No – I am not as ‘learned’ in some of these things as you might want to imagine. Nor do I have the time and inclination to debate mere guesses of what a human brain can scientifically become or do with time. From your previous writings here and elsewhere, I know for a fact, you are better schooled in these political matters than either me or – it seems – your new found WINE. Most probably, given only two choices, I would gladly go along with you than with your WINE. That is why I request the likes of you to come forward.

      Ball in your court brother. For the sake of our country’s future, do not duck!


  4. Thank you Eng Atenyi for your effort to compare the youthful Museveni to the youthful Bobi. But in your analysis you missed the point. The youthful Museveni picked up arms and sacrificed the lives of many Ugandans to take power. Remember there were courts in Uganda when Museveni decided to go to the bush. The youthful Bobi has picked on peaceful and constitutional ways of trying to get to power.

    • Dr. Eng. Kant Ateenyi

      Thanks Paul for your comment.
      I do not want to be seen as a M7 man in these debates – because I am not
      I appreciate the Guns vs Courts approach. But look dear: Youthful M7 could not take Amin to court (who could dare?). as for Obote 2, I guess you know how M7 was rescued by his brother and Co. from the fangs of death at Kireka. Do you sincerely believe he could have achieved what he wanted with courts of those days? Why didn’t Ssemogerere try? A results-driven activist chooses ‘appropriate’ means to achieve her/his objectives.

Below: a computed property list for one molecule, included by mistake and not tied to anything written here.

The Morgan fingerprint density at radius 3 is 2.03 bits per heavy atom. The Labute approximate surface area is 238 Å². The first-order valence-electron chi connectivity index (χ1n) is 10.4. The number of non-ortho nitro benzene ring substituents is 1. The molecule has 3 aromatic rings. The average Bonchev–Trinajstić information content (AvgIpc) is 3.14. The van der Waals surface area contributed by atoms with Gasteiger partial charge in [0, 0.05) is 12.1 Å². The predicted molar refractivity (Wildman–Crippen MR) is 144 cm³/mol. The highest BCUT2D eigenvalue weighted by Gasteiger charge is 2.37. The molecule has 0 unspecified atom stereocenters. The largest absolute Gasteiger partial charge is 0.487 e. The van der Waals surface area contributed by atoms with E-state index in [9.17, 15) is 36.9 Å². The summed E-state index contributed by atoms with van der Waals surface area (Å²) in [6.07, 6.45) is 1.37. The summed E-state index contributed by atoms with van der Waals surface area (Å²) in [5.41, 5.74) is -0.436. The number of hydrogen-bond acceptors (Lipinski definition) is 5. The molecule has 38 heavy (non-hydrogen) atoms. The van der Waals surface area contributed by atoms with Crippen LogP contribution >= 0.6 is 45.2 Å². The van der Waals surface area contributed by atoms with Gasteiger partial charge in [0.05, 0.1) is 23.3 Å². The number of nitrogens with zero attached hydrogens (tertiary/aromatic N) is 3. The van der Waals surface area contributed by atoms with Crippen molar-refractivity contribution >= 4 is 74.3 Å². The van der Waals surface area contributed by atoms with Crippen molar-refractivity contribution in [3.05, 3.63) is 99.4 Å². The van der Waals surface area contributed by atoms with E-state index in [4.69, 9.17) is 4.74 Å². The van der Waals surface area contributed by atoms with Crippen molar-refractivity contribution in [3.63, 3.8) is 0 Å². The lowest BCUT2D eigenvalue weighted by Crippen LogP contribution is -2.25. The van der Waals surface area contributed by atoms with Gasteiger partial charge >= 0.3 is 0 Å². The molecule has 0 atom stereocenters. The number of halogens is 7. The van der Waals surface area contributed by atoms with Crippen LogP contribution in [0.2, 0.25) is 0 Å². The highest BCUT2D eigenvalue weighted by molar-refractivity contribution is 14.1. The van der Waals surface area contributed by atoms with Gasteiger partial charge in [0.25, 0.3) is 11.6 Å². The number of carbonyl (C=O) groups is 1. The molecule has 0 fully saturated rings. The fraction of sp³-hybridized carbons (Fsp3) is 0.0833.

Even now, we have seen how M7 changes like a chameleon on term and age limits; we have seen him ‘defeat’ whoever has tried to challenge his electoral ‘victories’ in the courts you want to admire: never mind, in the so called ‘electoral’ processes themselves. Anyway brother, the level of one’s change leadership abilities is better judged not just by the emotional crowds so attracted but rather, by a well thought out, and communicated integrated plan of action stating its tangible/verifiable objectives and how those actions link to the objectives in the prevailing conditions. I saw that with M7 in the early 80s, when he was in mid thirties. I do not see it with WINE today at 36. That is my worry brother!!

  5. The world is fed up of the lying, greedy, power addicted so called professional politicians who have failed us again and again…..we now want change…we want to try the opposite of these selfish, arrogant old men……we have nothing to loose since the so called elites have so sissappointingly failed us…….PEOPLE POWER OYEEEEEEEEEEE